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At long last, a new Ford Mondeo. Ford insists the wait, although unwanted, has not been wasted. This, it claims, is the best looking, best equipped and best model to drive there has ever been.

Of course it’s been the America-based Fusion for quite some time already, but the manufacturer’s One Ford policy has not prohibited some fairly heavy-duty Europe-spec fettling.

For a start, there are more body styles. A five-door hatchback and estate largely supersede the saloon format this side of the pond, and are available with a broader engine lineup – encompassing the 1.0 and 1.5-litre Ecoboost petrol units for the first time.

More pertinently, 1.6 and 2.0-litre diesel motors are also offered, including the Econetic version that will emit just 107g/km CO2 and return 69.9mpg. There’s a hybrid, too, a new offering for the UK, but already in its third generation Stateside.

Underneath, its predecessor’s platform has been sufficiently recycled for Ford to consider it new, and the body shell incorporates hydro-formed high strength steel in the A- and B-pillars – an industry first. At the rear, the control blade rear suspension has been replaced by a new integral link design, which, mostly by virtue of its alternative mounting to the subframe, delivers a significant NVH advantage. In Europe, the Mondeo is offered with the option of adaptive dampers as well.

The pursuit of greater refinement – also apparent in the upgrade and addition of sound deadening material throughout the car – has been an obvious focus of the Mondeo’s development, as the manufacturer seeks to re-establish the model in a D segment now populated with far more premium options than ever before, and fundamentally squeezed by the rise of the compact SUV.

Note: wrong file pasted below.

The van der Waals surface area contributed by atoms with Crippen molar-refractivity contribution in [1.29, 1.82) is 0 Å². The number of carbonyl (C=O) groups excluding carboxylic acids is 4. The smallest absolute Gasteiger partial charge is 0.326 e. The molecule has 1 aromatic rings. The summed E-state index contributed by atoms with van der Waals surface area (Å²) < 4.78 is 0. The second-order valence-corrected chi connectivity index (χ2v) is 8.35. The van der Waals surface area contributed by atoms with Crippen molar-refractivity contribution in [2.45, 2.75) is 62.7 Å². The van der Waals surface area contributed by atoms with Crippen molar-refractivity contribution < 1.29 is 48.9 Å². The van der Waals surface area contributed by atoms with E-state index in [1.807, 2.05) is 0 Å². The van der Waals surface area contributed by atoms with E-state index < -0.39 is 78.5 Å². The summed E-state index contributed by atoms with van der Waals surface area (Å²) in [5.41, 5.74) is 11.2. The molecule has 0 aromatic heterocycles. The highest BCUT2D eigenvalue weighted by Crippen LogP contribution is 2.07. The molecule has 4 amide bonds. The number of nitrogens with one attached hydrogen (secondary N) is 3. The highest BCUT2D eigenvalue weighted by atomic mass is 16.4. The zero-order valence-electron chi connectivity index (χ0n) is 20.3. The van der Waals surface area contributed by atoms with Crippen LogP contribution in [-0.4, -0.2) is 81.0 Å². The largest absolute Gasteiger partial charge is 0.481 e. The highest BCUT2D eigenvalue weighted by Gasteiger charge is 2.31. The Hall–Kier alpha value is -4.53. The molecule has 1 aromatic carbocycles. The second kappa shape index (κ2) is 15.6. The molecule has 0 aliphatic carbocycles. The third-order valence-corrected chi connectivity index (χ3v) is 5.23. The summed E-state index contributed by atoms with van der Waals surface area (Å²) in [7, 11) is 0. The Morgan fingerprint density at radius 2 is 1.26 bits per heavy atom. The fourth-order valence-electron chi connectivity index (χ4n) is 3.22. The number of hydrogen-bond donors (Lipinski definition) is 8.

Its new look is a crucial part of that strategy, and it would be a harsh critic not to concede that Ford has made considerable progress here. Stroll around the new car, and its mass and proportions feel very familiar, but the look is quantifiably sleeker – its desirability elevated from airport taxi to credible gravel drive-filler in one impressive fell swoop.

While not quite at the same standard, its cabin continues the push upmarket. Hamstrung by its prolonged lifecycle, the previous model’s interior marked it out as primevally last-gen. In the latest car, eight-inches of dash-mounted touchscreen, powered by Ford’s SYNC2 system, confidently ushers the Mondeo into this decade. Around it, Ford has corralled a handsome, uncluttered dash design; somewhat reminiscent, in its look and material choices, of a Lexus-style architecture – which is definitely meant as a compliment.

As before, the roominess going backwards is generally excellent. Accommodating adult-sized children in the back remains very much part of the Mondeo brief, and while the estate in particular excels thanks to the extra headroom afforded by its taller roofline, all versions are old fashioned D-segment heavyweights. Naturally, that goes for the boot too, which, if you forgo a spare wheel, offers a massive 525 litres of loadspace in the hatchback. The estate, seats flat, puts close to 1700 litres at your disposal.

If that all sounds a little like the old Mondeo, albeit successfully renovated, rejigged and remodelled, then that’s much like it feels to sit in – but not entirely as it is to drive. Initially, whether aboard the hatch or estate, powered by petrol or diesel, the car’s across-the-board enhancement of comfort and quietness is its compelling feature.